Mission Affirmed: Recovering the Missionary Motivation of Paul

Written by Elliot Clark Reviewed By Richard Kronk

Jesus’s final earthly instructions to his disciples issue a clarion call to “make disciples of all nations” (Matt 28:19). These instructions—particularly the bit about “all nations”—have launched the church into the global task of disciple-making. The church has come to often refer to this task as “missions.” Throughout church history, one encounters a hodgepodge of success (i.e., the Moravians) and failures (i.e., the Crusades) in global disciple-making efforts. On the whole, however, research by groups such as the Joshua Project shed light on the enduring advance of the gospel. Despite marked difficulties in penetrating certain blocks of the remaining unreached (most notably in India and some Muslim contexts), mission efforts continue to adjust to geographic, linguistic, religious, and socio-political obstacles in an effort to close the gap on what remains of the task.

Elliot Clark’s book, Mission Affirmed, not only affirms the biblical foundations for global missions, but also encourages readers to model contemporary missions efforts after the approach of the first missionary: Paul the apostle. For some readers, the idea that Paul should serve as a model missionary might seem too obvious to warrant a new book. Regrettably, from Clark’s perspective, much contemporary missiology has challenged the assumption that Paul can teach us about contemporary missions (p. 227). It is this disregard for Paul’s approach that has prompted Clark to pen this challenge to those contemporary critics of Paul as a model missionary. He states,

My concern, and one reason for writing this book, is that we’re living at a time in global missions today in which the gospel and faithful ministry are threatened by the tyranny of the urgent. We’re driven by a vision of “Mission Accomplished.” To that end, we’ve often sacrificed the important for the immediate, the best for the most pressing. Over the past few decades, as our focus has been on reaching the unreached and finishing the task, we’ve increasingly prioritized rapid reproduction, with a programmatic and results-driven focus that looks more like Western capitalism and business franchising than genuine Christlike servanthood and faithful stewardship. (p. 23)

For Clark, in contrast to the driving force of pursuing “mission accomplished,” the apostle Paul strove for something else—the affirmation of God. Clark argues that the prospect of divine evaluation (and hoped-for commendation) animated Paul’s preaching (1 Corinthians 9:27) and also motivated his missionary endeavors (1 Cor 3:5–8; p. 27) In contrast with Paul’s theocentric concerns, contemporary missionary methods seem to prioritize anthropocentric concerns, valuing rapid multiplication through the use of almost any means.

Throughout Mission Affirmed, Clark calls his readers to assume Paul’s missionary objective for themselves: pursuing the commendation of the Father (p. 151). Clark contends that it is only the divine assessment, “well done good and faithful servant” (Matt 25:23), which provides sufficient grounding for the task. Contrary to popular methods focused on speed, a faithful missionary cannot merely chase numbers regardless of the cost (p. 153).

In presenting Paul as an exemplary missionary model, Clark builds much of his argument from his study of 1 and 2 Corinthians. His summary of Paul’s methods is drawn from examples he detects within these letters and it is supplemented throughout with excerpts from missions history. Clark’s critique of contemporary missionary methods presents episodes taken from Paul’s missionary journeys as a foil to help the reader understand that the differences in approaches are not simply misreadings of a particular context. Nor are these differences merely a result of accessing and applying modern social theory to missiology. Rather, some of the methods represent a departure from Paul’s example and perhaps—even more seriously—from essential biblical doctrine itself.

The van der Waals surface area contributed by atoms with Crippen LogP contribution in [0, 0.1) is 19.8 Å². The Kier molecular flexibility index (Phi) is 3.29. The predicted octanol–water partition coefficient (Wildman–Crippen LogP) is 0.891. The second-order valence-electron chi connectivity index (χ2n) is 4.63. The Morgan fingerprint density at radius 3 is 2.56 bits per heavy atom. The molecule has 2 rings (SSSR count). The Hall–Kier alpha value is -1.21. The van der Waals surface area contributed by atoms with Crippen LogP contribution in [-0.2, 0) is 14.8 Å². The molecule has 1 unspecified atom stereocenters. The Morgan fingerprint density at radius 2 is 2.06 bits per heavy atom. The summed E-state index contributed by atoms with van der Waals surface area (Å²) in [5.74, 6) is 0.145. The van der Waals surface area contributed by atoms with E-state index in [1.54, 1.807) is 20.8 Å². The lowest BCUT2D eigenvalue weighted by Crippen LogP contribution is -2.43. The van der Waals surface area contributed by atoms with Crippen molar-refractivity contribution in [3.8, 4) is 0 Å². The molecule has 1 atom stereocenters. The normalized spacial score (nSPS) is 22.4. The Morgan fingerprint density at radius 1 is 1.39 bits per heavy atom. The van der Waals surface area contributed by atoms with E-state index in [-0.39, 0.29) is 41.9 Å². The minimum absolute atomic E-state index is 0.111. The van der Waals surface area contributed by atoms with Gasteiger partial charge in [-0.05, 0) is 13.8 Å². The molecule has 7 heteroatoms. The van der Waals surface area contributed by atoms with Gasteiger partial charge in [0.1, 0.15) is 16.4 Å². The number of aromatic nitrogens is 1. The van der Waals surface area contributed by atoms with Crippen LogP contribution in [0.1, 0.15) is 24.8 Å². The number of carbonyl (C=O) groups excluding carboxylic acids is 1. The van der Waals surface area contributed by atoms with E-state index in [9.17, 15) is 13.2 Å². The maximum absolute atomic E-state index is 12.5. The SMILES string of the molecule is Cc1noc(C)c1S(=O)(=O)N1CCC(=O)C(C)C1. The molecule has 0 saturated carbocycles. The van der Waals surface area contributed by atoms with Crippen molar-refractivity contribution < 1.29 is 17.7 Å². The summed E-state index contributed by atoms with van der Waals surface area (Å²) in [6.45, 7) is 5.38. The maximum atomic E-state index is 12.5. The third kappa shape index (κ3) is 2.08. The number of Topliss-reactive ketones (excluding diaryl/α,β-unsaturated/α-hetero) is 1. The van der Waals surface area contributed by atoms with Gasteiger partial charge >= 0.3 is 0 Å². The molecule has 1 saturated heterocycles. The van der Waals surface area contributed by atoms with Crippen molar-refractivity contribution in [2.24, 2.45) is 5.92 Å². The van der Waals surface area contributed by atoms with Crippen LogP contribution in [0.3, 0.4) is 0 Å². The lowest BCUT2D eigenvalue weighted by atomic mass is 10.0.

The strengths of Clark’s focused exegetical work in the letters to the Corinthians could, perhaps, also be seen as a weakness. Though he makes a serious case for Paul as the prototypical missionary from these two letters, his argument could have been strengthened if he would have extended his analysis to other New Testament writings and apostolic examples. Observing the ministries of Peter and Barnabas, for instance, certainly could have reinforced Clark’s critique of contemporary mission methodology.

Additionally, though Clark notes that the book assumes that the Pauline approach is worth emulating, he does not take the time to make the case for why the Pauline approach is still valid today. For readers who cut their missiological teeth on Hesselgrave and MacGavran, Winter and Peters, this might not be problematic as Clark would be preaching to the choir. But for the generation of missionaries whose mission theory is expressed in CPM and DMM approaches, the need for a Pauline apologetic cannot be overlooked.

In sum, Clark has done the Church in the West a favor by shining a bright light on contemporary mission practice which at times has adopted both means and ends which value rapid advance and task-oriented completion over and against a Pauline example. His work issues a needed reminder that we must put pursuit of the affirmation of God ahead of all other motives—even in missions and among the perishing. As the Church continues its efforts to see the Gospel penetrate yet further into the many as-yet unreached domains, she would do well to heed the advice that Clark offers here.

Richard Kronk

Richard Kronk
Toccoa Falls College
Toccoa Falls, Georgia, USA

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